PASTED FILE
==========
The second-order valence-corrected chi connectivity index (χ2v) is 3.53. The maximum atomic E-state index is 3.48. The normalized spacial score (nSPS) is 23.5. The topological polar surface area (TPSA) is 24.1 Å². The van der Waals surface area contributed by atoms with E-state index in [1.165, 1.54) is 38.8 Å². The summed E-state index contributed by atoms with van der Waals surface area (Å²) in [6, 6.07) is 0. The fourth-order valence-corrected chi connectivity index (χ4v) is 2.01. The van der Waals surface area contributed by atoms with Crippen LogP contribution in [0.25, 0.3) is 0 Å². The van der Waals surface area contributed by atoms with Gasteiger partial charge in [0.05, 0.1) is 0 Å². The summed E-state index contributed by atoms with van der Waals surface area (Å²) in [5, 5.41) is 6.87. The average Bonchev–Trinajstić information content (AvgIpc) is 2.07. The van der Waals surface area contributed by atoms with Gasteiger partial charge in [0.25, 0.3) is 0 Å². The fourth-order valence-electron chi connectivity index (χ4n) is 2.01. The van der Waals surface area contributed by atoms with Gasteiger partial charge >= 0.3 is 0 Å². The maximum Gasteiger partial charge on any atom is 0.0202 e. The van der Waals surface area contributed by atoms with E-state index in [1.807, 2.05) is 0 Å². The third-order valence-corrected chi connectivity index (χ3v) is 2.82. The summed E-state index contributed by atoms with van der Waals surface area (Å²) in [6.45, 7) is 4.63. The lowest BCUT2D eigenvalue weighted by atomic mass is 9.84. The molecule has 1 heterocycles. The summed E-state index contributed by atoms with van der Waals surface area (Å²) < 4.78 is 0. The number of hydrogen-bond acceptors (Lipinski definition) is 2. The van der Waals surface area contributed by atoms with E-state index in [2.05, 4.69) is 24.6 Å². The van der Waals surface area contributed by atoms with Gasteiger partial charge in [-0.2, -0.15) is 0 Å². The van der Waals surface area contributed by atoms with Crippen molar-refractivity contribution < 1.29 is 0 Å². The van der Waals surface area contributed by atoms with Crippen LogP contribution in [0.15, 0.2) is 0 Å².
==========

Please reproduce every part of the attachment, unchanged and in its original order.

The second-order valence-corrected chi connectivity index (χ2v) is 3.53. The maximum atomic E-state index is 3.48. The normalized spacial score (nSPS) is 23.5. The topological polar surface area (TPSA) is 24.1 Å². The van der Waals surface area contributed by atoms with E-state index in [1.165, 1.54) is 38.8 Å². The summed E-state index contributed by atoms with van der Waals surface area (Å²) in [6, 6.07) is 0. The fourth-order valence-corrected chi connectivity index (χ4v) is 2.01. The van der Waals surface area contributed by atoms with Crippen LogP contribution in [0.25, 0.3) is 0 Å². The van der Waals surface area contributed by atoms with Gasteiger partial charge in [0.05, 0.1) is 0 Å². The summed E-state index contributed by atoms with van der Waals surface area (Å²) in [5, 5.41) is 6.87. The average Bonchev–Trinajstić information content (AvgIpc) is 2.07. The van der Waals surface area contributed by atoms with Gasteiger partial charge in [0.25, 0.3) is 0 Å². The fourth-order valence-electron chi connectivity index (χ4n) is 2.01. The van der Waals surface area contributed by atoms with Gasteiger partial charge >= 0.3 is 0 Å². The maximum Gasteiger partial charge on any atom is 0.0202 e. The van der Waals surface area contributed by atoms with E-state index in [1.807, 2.05) is 0 Å². The third-order valence-corrected chi connectivity index (χ3v) is 2.82. The summed E-state index contributed by atoms with van der Waals surface area (Å²) in [6.45, 7) is 4.63. The lowest BCUT2D eigenvalue weighted by atomic mass is 9.84. The molecule has 1 heterocycles. The summed E-state index contributed by atoms with van der Waals surface area (Å²) < 4.78 is 0. The number of hydrogen-bond acceptors (Lipinski definition) is 2. The van der Waals surface area contributed by atoms with E-state index in [2.05, 4.69) is 24.6 Å². The van der Waals surface area contributed by atoms with Gasteiger partial charge in [-0.2, -0.15) is 0 Å². The van der Waals surface area contributed by atoms with Crippen molar-refractivity contribution < 1.29 is 0 Å². The van der Waals surface area contributed by atoms with Crippen LogP contribution in [0.15, 0.2) is 0 Å².